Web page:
ABSTRACT: In Law’s Empire, Ronald Dworkin famously criticizes the thesis that the meaning of the term “law” consists in a fixed set of extension-determining criteria. Dworkin argues that such a view is unable to explain a specific type of seemingly prevalent disagreement within legal practice, namely disagreements where the fundamental criteria for something’s being a law are themselves in dispute. In order to explain such disagreements, Dworkin argues that the term “law” should be understood to express what he calls an “interpretative concept” – which, roughly, he understands as a concept whose correct application depends not on any fixed criteria, but rather on the normative facts justifying the set of practices in which that concept is used. We argue that Dworkin’s argument rests on a misunderstanding about the nature of disagreement. Disagreement is not, we argue, a unified phenomenon. Varieties of disagreement occur along a range of communicative dimensions, both semantic and pragmatic. We focus especially on what we call "metalinguistic disagreement" or disagreements over the usage of individual linguistic items. Metalinguistic disagreements occur precisely when speakers do not agree on shared criteria for the words in question. Rather than arguing for the truth or falsity of a literally expressed proposition, speakers advocate for their preferred concept in a largely tacit negotiation over the most appropriate usage of the term, given the circumstances. Metalinguistic disagreements are, we argue, common; they license ordinary linguistic denial; they "feel substantive"; and indeed they can carry great practical significance. We agree with Dworkin that some disagreements within legal practice are best analyzed, in part, as disputes about the fundamental criteria for what counts as law. However, against Dworkin, we submit that the best explanation of these disagreements does not require the introduction of a novel (and controversial) kind of concept. A more nuanced analysis of the relevant linguistic facts makes room for a better alternative, one that more adequately captures the pragmatic features of the relevant discourse, is equally sensitive to the relationship between legal practices and legal language, draws only on existing theories of concepts, and works entirely within a mainstream descriptivist framework for linguistic semantics.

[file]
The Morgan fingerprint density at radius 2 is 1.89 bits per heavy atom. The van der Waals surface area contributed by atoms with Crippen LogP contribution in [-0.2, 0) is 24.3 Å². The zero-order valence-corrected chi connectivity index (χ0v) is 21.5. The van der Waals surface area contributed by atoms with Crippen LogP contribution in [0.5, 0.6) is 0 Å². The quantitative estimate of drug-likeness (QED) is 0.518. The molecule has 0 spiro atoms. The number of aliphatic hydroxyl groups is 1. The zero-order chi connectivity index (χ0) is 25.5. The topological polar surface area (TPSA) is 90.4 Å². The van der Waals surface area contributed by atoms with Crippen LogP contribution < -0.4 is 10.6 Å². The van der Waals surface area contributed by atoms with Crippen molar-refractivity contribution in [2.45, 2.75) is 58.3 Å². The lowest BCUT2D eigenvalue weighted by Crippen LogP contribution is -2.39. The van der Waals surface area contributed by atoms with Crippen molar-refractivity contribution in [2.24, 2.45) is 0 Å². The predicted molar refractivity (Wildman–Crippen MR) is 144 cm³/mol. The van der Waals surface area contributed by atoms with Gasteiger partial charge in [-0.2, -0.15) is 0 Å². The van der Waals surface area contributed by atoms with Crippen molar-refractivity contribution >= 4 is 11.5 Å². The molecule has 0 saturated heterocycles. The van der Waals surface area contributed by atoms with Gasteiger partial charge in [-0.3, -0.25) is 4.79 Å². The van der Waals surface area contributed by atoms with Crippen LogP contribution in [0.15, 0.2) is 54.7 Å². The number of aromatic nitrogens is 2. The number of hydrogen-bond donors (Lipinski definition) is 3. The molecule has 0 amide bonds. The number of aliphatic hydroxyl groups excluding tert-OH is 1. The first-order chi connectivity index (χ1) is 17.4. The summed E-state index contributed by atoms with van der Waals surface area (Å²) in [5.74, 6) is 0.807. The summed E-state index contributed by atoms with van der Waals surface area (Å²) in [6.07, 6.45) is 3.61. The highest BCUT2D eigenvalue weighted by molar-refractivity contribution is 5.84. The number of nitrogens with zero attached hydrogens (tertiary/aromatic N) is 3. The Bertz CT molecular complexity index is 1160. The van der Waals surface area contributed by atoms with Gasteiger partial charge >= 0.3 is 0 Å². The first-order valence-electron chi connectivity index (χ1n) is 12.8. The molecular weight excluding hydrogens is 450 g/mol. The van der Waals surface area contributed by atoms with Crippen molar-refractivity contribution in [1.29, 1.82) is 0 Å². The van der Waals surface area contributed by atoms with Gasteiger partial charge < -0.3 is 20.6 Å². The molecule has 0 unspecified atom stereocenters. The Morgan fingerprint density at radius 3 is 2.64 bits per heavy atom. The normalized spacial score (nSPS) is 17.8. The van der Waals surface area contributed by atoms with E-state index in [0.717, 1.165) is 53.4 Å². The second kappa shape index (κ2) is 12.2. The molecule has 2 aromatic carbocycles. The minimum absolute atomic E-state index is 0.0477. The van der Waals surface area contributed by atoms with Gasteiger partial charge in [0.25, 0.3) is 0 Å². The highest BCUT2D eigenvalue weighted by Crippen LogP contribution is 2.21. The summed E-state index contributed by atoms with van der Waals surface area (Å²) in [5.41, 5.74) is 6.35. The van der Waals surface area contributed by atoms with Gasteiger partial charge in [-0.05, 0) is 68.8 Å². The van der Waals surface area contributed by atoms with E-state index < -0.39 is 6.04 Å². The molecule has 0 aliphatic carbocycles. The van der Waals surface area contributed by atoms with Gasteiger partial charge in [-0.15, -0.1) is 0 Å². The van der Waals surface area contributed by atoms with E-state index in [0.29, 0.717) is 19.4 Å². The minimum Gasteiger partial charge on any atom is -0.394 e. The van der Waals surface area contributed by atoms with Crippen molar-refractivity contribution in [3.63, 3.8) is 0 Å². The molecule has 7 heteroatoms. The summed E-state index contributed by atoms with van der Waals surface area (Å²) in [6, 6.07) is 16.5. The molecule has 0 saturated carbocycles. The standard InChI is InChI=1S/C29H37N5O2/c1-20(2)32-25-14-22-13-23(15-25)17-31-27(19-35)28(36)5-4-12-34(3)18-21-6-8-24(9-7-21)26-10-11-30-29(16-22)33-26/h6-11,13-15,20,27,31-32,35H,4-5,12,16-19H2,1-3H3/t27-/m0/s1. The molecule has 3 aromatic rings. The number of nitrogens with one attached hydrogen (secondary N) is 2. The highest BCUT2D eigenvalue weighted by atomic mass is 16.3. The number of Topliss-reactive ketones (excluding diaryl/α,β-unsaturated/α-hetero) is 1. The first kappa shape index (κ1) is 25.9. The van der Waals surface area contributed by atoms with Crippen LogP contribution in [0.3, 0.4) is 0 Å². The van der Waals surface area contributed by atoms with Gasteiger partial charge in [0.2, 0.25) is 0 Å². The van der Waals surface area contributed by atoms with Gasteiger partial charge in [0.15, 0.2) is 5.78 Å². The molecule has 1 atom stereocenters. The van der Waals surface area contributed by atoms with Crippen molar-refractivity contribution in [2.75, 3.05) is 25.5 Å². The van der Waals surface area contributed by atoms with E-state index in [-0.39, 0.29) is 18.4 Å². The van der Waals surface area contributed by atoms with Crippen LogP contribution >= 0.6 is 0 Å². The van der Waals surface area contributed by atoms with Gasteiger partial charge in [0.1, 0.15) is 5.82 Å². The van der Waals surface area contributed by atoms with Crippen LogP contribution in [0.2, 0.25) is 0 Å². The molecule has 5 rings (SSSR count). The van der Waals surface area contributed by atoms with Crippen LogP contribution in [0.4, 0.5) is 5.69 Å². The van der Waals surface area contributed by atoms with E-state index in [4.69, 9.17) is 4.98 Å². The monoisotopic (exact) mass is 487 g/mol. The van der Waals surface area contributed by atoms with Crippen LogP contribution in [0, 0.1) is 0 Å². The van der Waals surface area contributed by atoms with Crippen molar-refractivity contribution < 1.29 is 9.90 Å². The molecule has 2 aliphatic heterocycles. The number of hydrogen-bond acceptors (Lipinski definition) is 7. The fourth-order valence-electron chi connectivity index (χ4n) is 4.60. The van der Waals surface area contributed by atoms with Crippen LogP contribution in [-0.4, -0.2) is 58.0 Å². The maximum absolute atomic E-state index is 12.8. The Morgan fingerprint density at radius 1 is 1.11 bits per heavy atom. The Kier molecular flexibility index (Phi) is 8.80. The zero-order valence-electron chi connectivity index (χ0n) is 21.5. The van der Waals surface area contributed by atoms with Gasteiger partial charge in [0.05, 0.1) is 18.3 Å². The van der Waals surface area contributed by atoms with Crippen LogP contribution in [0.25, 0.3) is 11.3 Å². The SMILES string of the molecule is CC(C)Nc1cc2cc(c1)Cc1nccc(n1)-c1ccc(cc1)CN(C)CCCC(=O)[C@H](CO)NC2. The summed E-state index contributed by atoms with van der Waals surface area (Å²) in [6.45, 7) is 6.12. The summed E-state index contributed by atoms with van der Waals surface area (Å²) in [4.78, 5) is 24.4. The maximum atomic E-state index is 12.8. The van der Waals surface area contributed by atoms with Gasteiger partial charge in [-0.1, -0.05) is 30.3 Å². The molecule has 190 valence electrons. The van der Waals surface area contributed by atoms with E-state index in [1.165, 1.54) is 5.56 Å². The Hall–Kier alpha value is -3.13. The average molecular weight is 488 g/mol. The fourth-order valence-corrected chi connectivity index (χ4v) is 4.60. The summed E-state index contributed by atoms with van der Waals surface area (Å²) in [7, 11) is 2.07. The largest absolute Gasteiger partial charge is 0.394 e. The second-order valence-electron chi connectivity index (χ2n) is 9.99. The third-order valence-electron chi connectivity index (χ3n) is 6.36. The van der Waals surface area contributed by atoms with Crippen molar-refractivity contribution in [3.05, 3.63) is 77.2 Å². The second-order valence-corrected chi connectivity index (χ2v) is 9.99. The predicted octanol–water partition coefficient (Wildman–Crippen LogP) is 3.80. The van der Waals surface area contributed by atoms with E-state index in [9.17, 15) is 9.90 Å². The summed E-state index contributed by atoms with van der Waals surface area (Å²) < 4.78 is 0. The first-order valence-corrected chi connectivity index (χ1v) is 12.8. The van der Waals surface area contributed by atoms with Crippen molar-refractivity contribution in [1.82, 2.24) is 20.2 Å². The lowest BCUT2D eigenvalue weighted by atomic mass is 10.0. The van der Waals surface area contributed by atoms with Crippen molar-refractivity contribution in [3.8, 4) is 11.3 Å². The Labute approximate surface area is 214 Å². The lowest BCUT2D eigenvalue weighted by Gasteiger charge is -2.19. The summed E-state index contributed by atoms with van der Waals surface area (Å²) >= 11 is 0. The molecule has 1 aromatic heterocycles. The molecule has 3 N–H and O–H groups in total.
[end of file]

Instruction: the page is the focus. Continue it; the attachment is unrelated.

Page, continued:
Albert Spencer and Tyler Olson: Occupy Pragmatism: A Reconstruction of America’s Political Economy